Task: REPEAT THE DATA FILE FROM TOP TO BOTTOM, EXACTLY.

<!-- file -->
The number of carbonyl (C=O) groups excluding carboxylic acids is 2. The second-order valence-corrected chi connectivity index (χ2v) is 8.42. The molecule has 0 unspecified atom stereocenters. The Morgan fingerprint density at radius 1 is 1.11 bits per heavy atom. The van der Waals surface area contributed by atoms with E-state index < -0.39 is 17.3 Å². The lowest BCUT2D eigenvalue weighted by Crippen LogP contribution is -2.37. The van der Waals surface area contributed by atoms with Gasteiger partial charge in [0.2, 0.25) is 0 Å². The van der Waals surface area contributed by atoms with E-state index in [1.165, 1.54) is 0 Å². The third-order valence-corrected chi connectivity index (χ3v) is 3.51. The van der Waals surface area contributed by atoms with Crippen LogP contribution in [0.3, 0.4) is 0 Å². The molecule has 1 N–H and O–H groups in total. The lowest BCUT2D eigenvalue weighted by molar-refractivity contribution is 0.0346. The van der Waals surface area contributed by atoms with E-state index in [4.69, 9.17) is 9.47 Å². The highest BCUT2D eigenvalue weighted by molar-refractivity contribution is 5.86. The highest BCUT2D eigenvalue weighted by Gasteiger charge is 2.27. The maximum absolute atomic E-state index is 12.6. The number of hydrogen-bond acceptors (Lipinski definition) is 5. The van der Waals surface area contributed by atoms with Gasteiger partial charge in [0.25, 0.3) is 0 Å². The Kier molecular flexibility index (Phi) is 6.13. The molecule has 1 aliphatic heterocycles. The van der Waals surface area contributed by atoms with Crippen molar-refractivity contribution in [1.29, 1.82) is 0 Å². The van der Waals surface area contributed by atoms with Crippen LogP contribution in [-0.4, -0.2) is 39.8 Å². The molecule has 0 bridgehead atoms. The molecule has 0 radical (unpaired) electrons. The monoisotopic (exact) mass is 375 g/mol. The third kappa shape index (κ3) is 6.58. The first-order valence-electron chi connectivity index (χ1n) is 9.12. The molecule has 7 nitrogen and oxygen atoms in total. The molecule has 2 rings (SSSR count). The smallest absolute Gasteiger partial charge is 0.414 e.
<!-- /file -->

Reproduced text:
The number of carbonyl (C=O) groups excluding carboxylic acids is 2. The second-order valence-corrected chi connectivity index (χ2v) is 8.42. The molecule has 0 unspecified atom stereocenters. The Morgan fingerprint density at radius 1 is 1.11 bits per heavy atom. The van der Waals surface area contributed by atoms with E-state index < -0.39 is 17.3 Å². The lowest BCUT2D eigenvalue weighted by Crippen LogP contribution is -2.37. The van der Waals surface area contributed by atoms with Gasteiger partial charge in [0.2, 0.25) is 0 Å². The van der Waals surface area contributed by atoms with E-state index in [1.165, 1.54) is 0 Å². The third-order valence-corrected chi connectivity index (χ3v) is 3.51. The van der Waals surface area contributed by atoms with Crippen LogP contribution in [0.3, 0.4) is 0 Å². The molecule has 1 N–H and O–H groups in total. The lowest BCUT2D eigenvalue weighted by molar-refractivity contribution is 0.0346. The van der Waals surface area contributed by atoms with E-state index in [4.69, 9.17) is 9.47 Å². The highest BCUT2D eigenvalue weighted by molar-refractivity contribution is 5.86. The highest BCUT2D eigenvalue weighted by Gasteiger charge is 2.27. The maximum absolute atomic E-state index is 12.6. The number of hydrogen-bond acceptors (Lipinski definition) is 5. The van der Waals surface area contributed by atoms with Gasteiger partial charge in [0.25, 0.3) is 0 Å². The Kier molecular flexibility index (Phi) is 6.13. The molecule has 1 aliphatic heterocycles. The van der Waals surface area contributed by atoms with Crippen molar-refractivity contribution in [1.29, 1.82) is 0 Å². The van der Waals surface area contributed by atoms with Crippen LogP contribution in [-0.4, -0.2) is 39.8 Å². The molecule has 0 bridgehead atoms. The molecule has 0 radical (unpaired) electrons. The monoisotopic (exact) mass is 375 g/mol. The third kappa shape index (κ3) is 6.58. The first-order valence-electron chi connectivity index (χ1n) is 9.12. The molecule has 7 nitrogen and oxygen atoms in total. The molecule has 2 rings (SSSR count). The smallest absolute Gasteiger partial charge is 0.414 e.